Democrats have to defend plenty more competitive seats this cycle, but a bad November for Republicans could write them into the history books

With the political environment still pointing to notable Democratic gains in gubernatorial and U.S. House elections around the country this November (as well as scores of state legislative seats), the big question mark revolves around the battle for control of the U.S. Senate: will a GOP-favored electoral map prevent the Democratic caucus from netting two seats and gaining a majority?

Most of the 10 Democratic incumbents running in states won by Donald Trump appear to have the advantage in their respective November matchups including Debbie Stabenow (Michigan), Tammy Baldwin (Wisconsin), Bob Casey (Pennsylvania), Sherrod Brown (Ohio), Joe Donnelly (Indiana), Joe Manchin (West Virginia), and Jon Tester (Montana).

But as Republicans try to pick off seats from a shrinking pool that still includes Claire McCaskill (Missouri), Heidi Heitkamp (North Dakota), and Bill Nelson (Florida), they continue to be exposed in open seats in Arizona and Tennessee as well as with incumbents Dean Heller (Nevada) and, in the eyes of a few prognosticators, perhaps even Ted Cruz (Texas).

However, due in part to the electoral oddities of this cycle, even if Republicans are able to hold onto seats in these four aforementioned states and pick off one held by the Democrats – which would be a banner night for the party – Donald Trump will finish his second year in office presiding over the worst record for a president’s party in U.S. Senate races in the direct election era.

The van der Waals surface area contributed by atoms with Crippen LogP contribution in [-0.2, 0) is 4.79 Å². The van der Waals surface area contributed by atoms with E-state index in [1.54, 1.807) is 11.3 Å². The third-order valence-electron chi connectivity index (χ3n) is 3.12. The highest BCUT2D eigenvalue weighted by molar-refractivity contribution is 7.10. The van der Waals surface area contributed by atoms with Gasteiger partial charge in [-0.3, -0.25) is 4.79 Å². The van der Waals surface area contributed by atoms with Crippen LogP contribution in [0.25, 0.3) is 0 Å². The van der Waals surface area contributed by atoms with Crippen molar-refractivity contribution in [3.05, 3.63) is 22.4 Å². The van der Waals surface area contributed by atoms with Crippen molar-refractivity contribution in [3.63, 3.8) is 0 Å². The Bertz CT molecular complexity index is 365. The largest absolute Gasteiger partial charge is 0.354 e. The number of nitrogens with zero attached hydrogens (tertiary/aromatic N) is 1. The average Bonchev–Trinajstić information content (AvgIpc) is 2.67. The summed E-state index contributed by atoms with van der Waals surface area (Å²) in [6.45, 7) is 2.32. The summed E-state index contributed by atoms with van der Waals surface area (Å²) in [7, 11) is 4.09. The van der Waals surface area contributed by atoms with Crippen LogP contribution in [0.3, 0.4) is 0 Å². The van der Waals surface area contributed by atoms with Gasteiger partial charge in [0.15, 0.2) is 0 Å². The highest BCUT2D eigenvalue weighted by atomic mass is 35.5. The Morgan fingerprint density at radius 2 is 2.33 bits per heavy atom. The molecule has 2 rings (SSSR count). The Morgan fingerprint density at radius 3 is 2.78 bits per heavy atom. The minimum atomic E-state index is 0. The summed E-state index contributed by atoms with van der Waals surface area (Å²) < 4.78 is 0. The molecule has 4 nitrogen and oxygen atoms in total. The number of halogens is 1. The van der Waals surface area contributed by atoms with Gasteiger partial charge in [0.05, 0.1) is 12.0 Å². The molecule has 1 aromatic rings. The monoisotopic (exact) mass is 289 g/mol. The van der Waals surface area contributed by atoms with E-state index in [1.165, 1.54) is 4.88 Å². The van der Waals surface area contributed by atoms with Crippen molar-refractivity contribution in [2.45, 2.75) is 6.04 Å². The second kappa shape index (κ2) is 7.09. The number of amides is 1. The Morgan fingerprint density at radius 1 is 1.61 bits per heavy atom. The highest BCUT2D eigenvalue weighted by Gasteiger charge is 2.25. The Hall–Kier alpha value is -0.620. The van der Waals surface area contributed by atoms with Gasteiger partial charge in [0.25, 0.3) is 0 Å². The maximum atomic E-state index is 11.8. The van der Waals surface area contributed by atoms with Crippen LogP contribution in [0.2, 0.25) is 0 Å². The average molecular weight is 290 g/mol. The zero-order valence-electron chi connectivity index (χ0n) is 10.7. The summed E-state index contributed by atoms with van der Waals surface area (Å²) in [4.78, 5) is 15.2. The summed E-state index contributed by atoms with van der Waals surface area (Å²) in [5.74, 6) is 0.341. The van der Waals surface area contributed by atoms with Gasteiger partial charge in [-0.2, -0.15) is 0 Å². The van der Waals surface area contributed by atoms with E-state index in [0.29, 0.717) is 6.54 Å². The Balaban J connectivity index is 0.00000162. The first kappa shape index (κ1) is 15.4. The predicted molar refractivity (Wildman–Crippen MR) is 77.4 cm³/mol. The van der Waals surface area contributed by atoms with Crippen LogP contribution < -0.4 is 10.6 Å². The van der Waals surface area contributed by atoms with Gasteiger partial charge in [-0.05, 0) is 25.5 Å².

Republicans are currently 0-1 with Trump in office, losing the high profile U.S. Senate special election for Jeff Sessions’ old seat in deep red Alabama last December.

Winning what would be an impressive 10 of the 35 seats on the ballot this November would give the GOP a 10-26 record during Trump’s first two years, or a winning percentage of 27.8 percent.

That would be the worst showing for a president’s party during the first two years of an administration, edging out Gerald Ford (10-24, 29.4 percent), Richard Nixon (11-24, 31.4 percent), Harry Truman (13-27, 32.5 percent), Barack Obama (13-26, 33.3 percent), and Dwight Eisenhower (15-26, 36.6 percent).

Of course, Trump would see this winning percentage increase in 2020 with the GOP controlling at least 21 of the 34 seats scheduled to be on the ballot and Democrats owning only 11. [The control of two remaining seats will be determined this November in special elections in Minnesota and Mississippi].

But whether Trump serves one term or two, it would hardly be unusual if Republicans ended up losing a good deal more U.S. Senate elections than they won over the course of his presidency.

In fact, none of the previous eight presidents beginning with Richard Nixon were able to shepherd their party to a winning record in U.S. Senate races during their administrations.

Since Lyndon Johnson, the president who came closest was George W. Bush. Republicans won 65 of 136 senate races during his eight years in office, or 47.8 percent.

Bill Clinton fared next best at 46.8 percent followed by George H.W. Bush (44.4 percent), Ronald Reagan (43.7 percent), Barack Obama (43.1 percent), Richard Nixon (41.4 percent), Jimmy Carter (39.1 percent), and Gerald Ford (31.3 percent).

From Nixon through Obama, the president’s party has won 360 of 832 U.S. Senate contests (43.3 percent).

So far just four of the 18 presidents in the direct election era have led their party to winning records: